Asked about reports of police negligence while dealing with the situation, he said no inquiry had been initiated against the Station House Officer (SHO) of the police precinct that came under attack.
He also maintained that all details of the case would be mentioned in the JIT report which was still investigating the matter.
The incident also came up for discussion in the National Assembly of Pakistan where the defense minister, Khawaja Muhammad Asif, said on Sunday it was parliament’s responsibility to take a clear stance on the issue.
“It is the responsibility of this parliament to unanimously stand and protect the people and minorities against such violence,” he said during his speech.
The minister added that no one should exploit the incident for political purposes, adding that Islam prohibited the killing of innocent people in the name of religion.
“No evidence of blasphemy has been found against those who were killed across the country in different incidents by mobs and, in many cases, people leveled such allegations to settle personal scores,” he continued.
Speaking to Arab News, security expert Syed Kaleem Imam emphasized the need to build police capacity to handle such sensitive situations and to educate the community to prevent such incidents.
“There are standard operating procedures in place to handle such crimes, but unfortunately, the police often struggle to control the mob or secure the accused due to a lack of understanding of the situation,” Syed Kaleem Imam, former inspector general of police, said.
“There should be more mock exercises for community policing to help the law enforcers deal with such incidents at every level,” he continued, adding that police officials faced undue inquiries and feared for their jobs when they resorted to the use of force in such emergency situations.
Imam also noted the government should stop pandering to popular sentiment and take proper action against such crimes, committed in the name of religion.
“There should be no administrative leniency toward criminals,” he emphasized. “The government should also sensitize the community through mosques and tell them that if anyone commits such crime [of blasphemy], they should be dealt with by the police. The locals should be made to refrain from using loudspeakers at the mosques to spread messages in such sensitive situations.”

Karachi hosts vibrant donkey cart race to revive traditional sport, engage youth in ‘positive activities’

Updated 23 June 2024

Karachi hosts vibrant donkey cart race to revive traditional sport, engage youth in ‘positive activities’

  • Donkey cart races have been a cultural staple in various regions of Pakistan, particularly in rural environments
  • Part of a larger festival, the race witnessed maximum participation from the impoverished Lyari neighborhood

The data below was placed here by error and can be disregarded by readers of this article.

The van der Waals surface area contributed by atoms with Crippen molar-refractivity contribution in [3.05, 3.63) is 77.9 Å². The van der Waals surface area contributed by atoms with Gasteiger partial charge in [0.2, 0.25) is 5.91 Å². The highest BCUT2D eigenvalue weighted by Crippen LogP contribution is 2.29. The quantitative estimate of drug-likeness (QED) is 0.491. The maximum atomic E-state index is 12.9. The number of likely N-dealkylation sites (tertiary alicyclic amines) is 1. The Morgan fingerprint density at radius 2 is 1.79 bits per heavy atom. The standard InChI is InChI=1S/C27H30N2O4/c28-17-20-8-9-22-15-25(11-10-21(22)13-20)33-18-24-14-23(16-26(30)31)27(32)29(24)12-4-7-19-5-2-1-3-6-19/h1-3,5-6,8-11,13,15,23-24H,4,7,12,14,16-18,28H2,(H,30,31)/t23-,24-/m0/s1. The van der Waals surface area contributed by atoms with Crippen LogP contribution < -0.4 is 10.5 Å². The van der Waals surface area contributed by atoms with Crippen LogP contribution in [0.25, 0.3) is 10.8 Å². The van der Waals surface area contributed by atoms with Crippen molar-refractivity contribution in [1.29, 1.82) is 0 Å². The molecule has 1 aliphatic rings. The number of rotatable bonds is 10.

KARACHI: A unique donkey cart race, organized by the administration of Pakistan’s southern Karachi port city to promote the traditional regional sport, elicited an enthusiastic response on Sunday, with over 40 participants vying for the title.
Donkey cart races have been a staple in the cultural landscape of various regions in Pakistan, particularly in rural areas where they are often featured as part of local festivals or special events.
The sport not only embodies a tradition with significant social and entertainment value for these communities but also underscores the reliance on livestock, with donkeys predominantly used for logistical and transportation purposes.
Part of the Commissioner Karachi Sports Festival, the race brought together most participants from the impoverished Lyari neighborhood of the city and was described by the organizers as part of the effort to promote “positive activities” among youth.
“I earn for my children, and I earn for it [donkey] and it earns for me in return,” Abdul Qadir, who won the race, said gleefully. “I earn my living for my children through it [donkey cart] and feed it [the donkey] like I feed my own kids and I look after it, that’s why I got this prize today.”
Another participant, Shahjahan, who stood third in the competition, said he had been driving donkey carts for the past 25 years.
“I have taken part in over 20-25 races and won first, second and third prizes,” he said with the touch of pride. “God has given me respect. Even though I am a laborer by profession, I drive a donkey cart, but by the grace of god I am able to educate my children.”
The race that began from Karachi’s ICI Bridge and ended at the commissioner’s office on Club Road what attended by Mayor Murtaza Wahab as chief guest.
He described the event as part of the city’s “ancient culture and heritage” while appreciating the love of its residents for sports.
The ongoing sports festival in the city also includes a hockey tournament, girls’ basketball tournament, cycle race and shooting ball competition.